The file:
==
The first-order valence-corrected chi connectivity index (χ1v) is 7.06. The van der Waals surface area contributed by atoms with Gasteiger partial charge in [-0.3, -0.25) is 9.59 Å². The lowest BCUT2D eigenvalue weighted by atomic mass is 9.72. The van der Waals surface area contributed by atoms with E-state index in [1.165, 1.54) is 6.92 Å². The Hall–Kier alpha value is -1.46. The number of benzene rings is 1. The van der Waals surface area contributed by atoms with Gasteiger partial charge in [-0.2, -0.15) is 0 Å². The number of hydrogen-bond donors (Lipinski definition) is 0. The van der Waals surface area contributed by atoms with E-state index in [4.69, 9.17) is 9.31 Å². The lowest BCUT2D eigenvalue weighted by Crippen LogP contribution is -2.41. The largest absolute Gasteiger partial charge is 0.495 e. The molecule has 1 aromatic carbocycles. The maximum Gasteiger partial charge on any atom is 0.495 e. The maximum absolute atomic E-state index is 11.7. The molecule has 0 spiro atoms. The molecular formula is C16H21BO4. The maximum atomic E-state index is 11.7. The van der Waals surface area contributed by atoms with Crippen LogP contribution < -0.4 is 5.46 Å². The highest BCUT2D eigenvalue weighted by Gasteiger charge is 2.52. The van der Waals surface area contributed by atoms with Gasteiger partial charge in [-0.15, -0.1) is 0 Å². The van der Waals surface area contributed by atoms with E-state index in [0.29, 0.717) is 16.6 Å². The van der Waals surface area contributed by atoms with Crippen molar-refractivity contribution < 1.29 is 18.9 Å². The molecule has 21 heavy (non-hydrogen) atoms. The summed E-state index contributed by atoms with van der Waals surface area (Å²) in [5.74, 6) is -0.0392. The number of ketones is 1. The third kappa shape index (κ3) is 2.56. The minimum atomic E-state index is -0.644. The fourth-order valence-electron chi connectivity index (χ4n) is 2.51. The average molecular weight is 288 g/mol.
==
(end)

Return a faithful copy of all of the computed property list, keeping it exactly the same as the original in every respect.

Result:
The first-order valence-corrected chi connectivity index (χ1v) is 7.06. The van der Waals surface area contributed by atoms with Gasteiger partial charge in [-0.3, -0.25) is 9.59 Å². The lowest BCUT2D eigenvalue weighted by atomic mass is 9.72. The van der Waals surface area contributed by atoms with E-state index in [1.165, 1.54) is 6.92 Å². The Hall–Kier alpha value is -1.46. The number of benzene rings is 1. The van der Waals surface area contributed by atoms with Gasteiger partial charge in [-0.2, -0.15) is 0 Å². The number of hydrogen-bond donors (Lipinski definition) is 0. The van der Waals surface area contributed by atoms with E-state index in [4.69, 9.17) is 9.31 Å². The lowest BCUT2D eigenvalue weighted by Crippen LogP contribution is -2.41. The largest absolute Gasteiger partial charge is 0.495 e. The molecule has 1 aromatic carbocycles. The maximum Gasteiger partial charge on any atom is 0.495 e. The maximum absolute atomic E-state index is 11.7. The molecule has 0 spiro atoms. The molecular formula is C16H21BO4. The maximum atomic E-state index is 11.7. The van der Waals surface area contributed by atoms with Crippen LogP contribution < -0.4 is 5.46 Å². The highest BCUT2D eigenvalue weighted by Gasteiger charge is 2.52. The van der Waals surface area contributed by atoms with Gasteiger partial charge in [-0.15, -0.1) is 0 Å². The van der Waals surface area contributed by atoms with E-state index in [0.29, 0.717) is 16.6 Å². The van der Waals surface area contributed by atoms with Crippen molar-refractivity contribution < 1.29 is 18.9 Å². The molecule has 21 heavy (non-hydrogen) atoms. The summed E-state index contributed by atoms with van der Waals surface area (Å²) in [5.74, 6) is -0.0392. The number of ketones is 1. The third kappa shape index (κ3) is 2.56. The minimum atomic E-state index is -0.644. The fourth-order valence-electron chi connectivity index (χ4n) is 2.51. The average molecular weight is 288 g/mol.